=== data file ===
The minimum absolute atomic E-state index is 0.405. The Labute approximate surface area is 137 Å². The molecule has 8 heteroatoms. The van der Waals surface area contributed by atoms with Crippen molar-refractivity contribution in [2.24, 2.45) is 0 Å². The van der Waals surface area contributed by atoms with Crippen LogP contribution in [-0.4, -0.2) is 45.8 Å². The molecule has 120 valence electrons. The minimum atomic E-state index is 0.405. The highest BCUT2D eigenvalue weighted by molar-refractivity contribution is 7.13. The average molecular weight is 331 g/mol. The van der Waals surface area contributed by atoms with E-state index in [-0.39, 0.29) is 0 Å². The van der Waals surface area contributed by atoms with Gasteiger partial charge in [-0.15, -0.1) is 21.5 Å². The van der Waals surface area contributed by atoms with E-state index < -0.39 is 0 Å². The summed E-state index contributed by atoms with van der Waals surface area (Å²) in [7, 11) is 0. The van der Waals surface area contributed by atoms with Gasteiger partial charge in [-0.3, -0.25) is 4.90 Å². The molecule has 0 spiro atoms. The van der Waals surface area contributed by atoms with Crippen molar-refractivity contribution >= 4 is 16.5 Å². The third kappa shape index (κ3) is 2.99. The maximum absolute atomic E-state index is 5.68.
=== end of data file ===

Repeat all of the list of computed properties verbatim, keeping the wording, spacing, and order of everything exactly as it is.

The minimum absolute atomic E-state index is 0.405. The Labute approximate surface area is 137 Å². The molecule has 8 heteroatoms. The van der Waals surface area contributed by atoms with Crippen molar-refractivity contribution in [2.24, 2.45) is 0 Å². The van der Waals surface area contributed by atoms with Crippen LogP contribution in [-0.4, -0.2) is 45.8 Å². The molecule has 120 valence electrons. The minimum atomic E-state index is 0.405. The highest BCUT2D eigenvalue weighted by molar-refractivity contribution is 7.13. The average molecular weight is 331 g/mol. The van der Waals surface area contributed by atoms with E-state index in [-0.39, 0.29) is 0 Å². The van der Waals surface area contributed by atoms with Gasteiger partial charge in [-0.15, -0.1) is 21.5 Å². The van der Waals surface area contributed by atoms with E-state index < -0.39 is 0 Å². The summed E-state index contributed by atoms with van der Waals surface area (Å²) in [7, 11) is 0. The van der Waals surface area contributed by atoms with Gasteiger partial charge in [-0.3, -0.25) is 4.90 Å². The molecule has 0 spiro atoms. The van der Waals surface area contributed by atoms with Crippen molar-refractivity contribution >= 4 is 16.5 Å². The third kappa shape index (κ3) is 2.99. The maximum absolute atomic E-state index is 5.68.